In 1997, Randolph Correia, the guitarist for rock band Pentagram, bought a device called “groovebox”. The Roland MC-303 he found in a “little store in Mumbai” was a simple sequencer attached to a library of programmable sounds—the basic building blocks for creating live electronic music. This initial dabbling led Pentagram to irrecoverably go down the electronic path—adding a synth edge to their alternative rock sound that now defines one of India’s biggest indie bands.
These and other stories form the meat of HUB, a new book put together by Music Gets Me High (MGMH), a Delhi-based artist management and booking agency, the Goethe-Institut in Delhi and Samrat Bharadwaj (aka AudioPervert) of electronica group Teddy Boy Kill. “Electronic music is rearing its head now as a legitimate urban subculture,” says Bharadwaj. “There’s healthy cross-traffic between Indian and international artists, but no official record or compendium of what’s been accomplished so far.” The book, which consists of links, resources, artist profiles and a series of essays that “critically examine” the impact of electronic music in India over the last decade, is more anthology than singular work. “We’re exploring a number of things...from the slow rise of electronic music techniques in Bollywood production to early problems that dance concerts faced with the law enforcement,” says Bharadwaj.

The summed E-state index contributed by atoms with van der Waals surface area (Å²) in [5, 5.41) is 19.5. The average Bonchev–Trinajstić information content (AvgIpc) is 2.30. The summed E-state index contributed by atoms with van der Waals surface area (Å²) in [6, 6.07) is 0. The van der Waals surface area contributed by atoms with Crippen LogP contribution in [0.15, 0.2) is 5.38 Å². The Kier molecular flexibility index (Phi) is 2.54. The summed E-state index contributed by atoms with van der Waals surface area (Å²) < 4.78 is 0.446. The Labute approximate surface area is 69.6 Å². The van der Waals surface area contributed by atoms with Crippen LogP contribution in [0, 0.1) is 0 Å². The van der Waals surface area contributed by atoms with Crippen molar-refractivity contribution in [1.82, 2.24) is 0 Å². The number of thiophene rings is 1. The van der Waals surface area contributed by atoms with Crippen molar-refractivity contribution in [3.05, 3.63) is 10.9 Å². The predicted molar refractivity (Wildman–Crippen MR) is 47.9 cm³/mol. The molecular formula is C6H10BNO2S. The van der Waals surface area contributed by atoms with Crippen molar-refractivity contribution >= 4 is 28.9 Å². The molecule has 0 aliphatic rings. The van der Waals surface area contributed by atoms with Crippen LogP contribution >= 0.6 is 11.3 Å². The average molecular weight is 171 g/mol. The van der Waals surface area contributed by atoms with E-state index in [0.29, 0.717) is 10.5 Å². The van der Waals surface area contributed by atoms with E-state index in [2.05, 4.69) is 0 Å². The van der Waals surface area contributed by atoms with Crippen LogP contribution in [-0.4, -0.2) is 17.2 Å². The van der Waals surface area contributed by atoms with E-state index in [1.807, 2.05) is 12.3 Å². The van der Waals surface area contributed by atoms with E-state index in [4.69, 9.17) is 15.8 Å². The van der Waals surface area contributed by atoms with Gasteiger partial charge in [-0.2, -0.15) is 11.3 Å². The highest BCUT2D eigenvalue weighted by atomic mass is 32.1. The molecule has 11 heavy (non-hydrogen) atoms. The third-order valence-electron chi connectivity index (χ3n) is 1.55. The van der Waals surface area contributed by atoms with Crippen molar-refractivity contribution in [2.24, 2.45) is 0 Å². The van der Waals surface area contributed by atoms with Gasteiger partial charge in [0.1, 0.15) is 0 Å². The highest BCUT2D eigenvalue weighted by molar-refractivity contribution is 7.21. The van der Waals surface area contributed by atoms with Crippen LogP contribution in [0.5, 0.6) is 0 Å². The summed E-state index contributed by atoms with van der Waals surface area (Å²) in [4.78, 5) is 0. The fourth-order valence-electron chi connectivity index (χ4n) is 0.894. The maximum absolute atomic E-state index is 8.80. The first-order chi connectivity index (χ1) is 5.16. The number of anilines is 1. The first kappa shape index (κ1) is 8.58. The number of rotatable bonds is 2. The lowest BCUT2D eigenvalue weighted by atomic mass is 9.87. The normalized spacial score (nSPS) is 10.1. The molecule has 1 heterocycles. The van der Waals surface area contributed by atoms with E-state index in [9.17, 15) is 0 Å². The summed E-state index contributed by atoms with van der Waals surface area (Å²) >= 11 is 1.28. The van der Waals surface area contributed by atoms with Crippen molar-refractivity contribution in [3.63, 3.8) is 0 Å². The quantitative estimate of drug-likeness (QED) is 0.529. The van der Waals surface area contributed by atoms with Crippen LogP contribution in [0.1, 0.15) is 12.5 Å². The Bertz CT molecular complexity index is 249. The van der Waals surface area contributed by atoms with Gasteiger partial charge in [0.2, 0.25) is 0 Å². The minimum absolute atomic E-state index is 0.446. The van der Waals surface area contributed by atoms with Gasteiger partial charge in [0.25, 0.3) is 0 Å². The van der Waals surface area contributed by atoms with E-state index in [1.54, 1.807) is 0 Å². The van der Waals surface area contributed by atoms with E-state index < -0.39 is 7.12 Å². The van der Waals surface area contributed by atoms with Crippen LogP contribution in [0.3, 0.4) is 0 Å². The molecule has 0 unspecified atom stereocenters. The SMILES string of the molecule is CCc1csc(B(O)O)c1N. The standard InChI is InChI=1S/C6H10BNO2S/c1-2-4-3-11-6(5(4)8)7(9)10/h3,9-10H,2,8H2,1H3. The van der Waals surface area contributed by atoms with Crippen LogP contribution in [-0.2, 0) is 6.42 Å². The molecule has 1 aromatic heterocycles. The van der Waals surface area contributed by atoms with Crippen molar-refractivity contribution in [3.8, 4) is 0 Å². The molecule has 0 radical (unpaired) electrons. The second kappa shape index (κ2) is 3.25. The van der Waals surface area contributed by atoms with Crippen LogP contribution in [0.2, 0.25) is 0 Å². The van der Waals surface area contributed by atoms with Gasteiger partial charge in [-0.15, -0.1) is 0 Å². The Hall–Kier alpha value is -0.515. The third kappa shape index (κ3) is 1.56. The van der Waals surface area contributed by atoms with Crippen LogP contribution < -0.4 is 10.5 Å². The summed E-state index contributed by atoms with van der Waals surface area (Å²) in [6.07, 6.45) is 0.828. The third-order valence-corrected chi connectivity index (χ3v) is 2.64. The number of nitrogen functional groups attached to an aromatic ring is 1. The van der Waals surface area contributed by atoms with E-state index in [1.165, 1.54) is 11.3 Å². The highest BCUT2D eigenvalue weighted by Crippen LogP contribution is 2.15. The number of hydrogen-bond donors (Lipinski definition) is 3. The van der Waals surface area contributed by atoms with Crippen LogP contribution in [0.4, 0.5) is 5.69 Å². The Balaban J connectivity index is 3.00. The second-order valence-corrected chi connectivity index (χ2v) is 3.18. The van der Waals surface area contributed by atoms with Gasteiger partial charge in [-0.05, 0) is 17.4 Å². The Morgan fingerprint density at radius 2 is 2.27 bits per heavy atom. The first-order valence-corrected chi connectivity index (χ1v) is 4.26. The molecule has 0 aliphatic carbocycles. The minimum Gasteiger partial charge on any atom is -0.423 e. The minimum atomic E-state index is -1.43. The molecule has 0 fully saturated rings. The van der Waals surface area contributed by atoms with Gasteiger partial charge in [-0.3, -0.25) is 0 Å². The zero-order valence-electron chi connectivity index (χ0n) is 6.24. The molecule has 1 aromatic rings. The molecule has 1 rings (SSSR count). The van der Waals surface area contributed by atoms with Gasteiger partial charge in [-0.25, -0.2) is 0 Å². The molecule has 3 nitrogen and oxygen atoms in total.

It’s electric: The crowd at the Sunburn festival in 2009
His essay in HUB looks at some of the earliest practitioners of the art in India. Other pieces include a look at the impact of Goa trance, a specific genre of dance music that originated in underground parties in the late 1980s. “We’ve put together contributors who could give us their first-hand experience of how electronic music has evolved,” says Ritnika Nayan, owner of MGMH.
Winter is peak season for electronic music in the country. The 2010 edition of the Global Groove Festival concluded in the last week of November. The world’s “No. 1 DJ” Armin van Buuren performed a short India tour last month, and Goa hosts the annual Sunburn festival later this month. Part of HUB’s purpose is to highlight the increasing eclecticism within the scene, instead of viewing it as a homogenous whole. “The influences, the sounds—they’re all varied,” says Bharadwaj. The book is currently available as a limited-edition hardback, but talks with publishers are under way and HUB could soon be available in book stores around the country.
For details, or to order a copy of HUB, write to firstname.lastname@example.org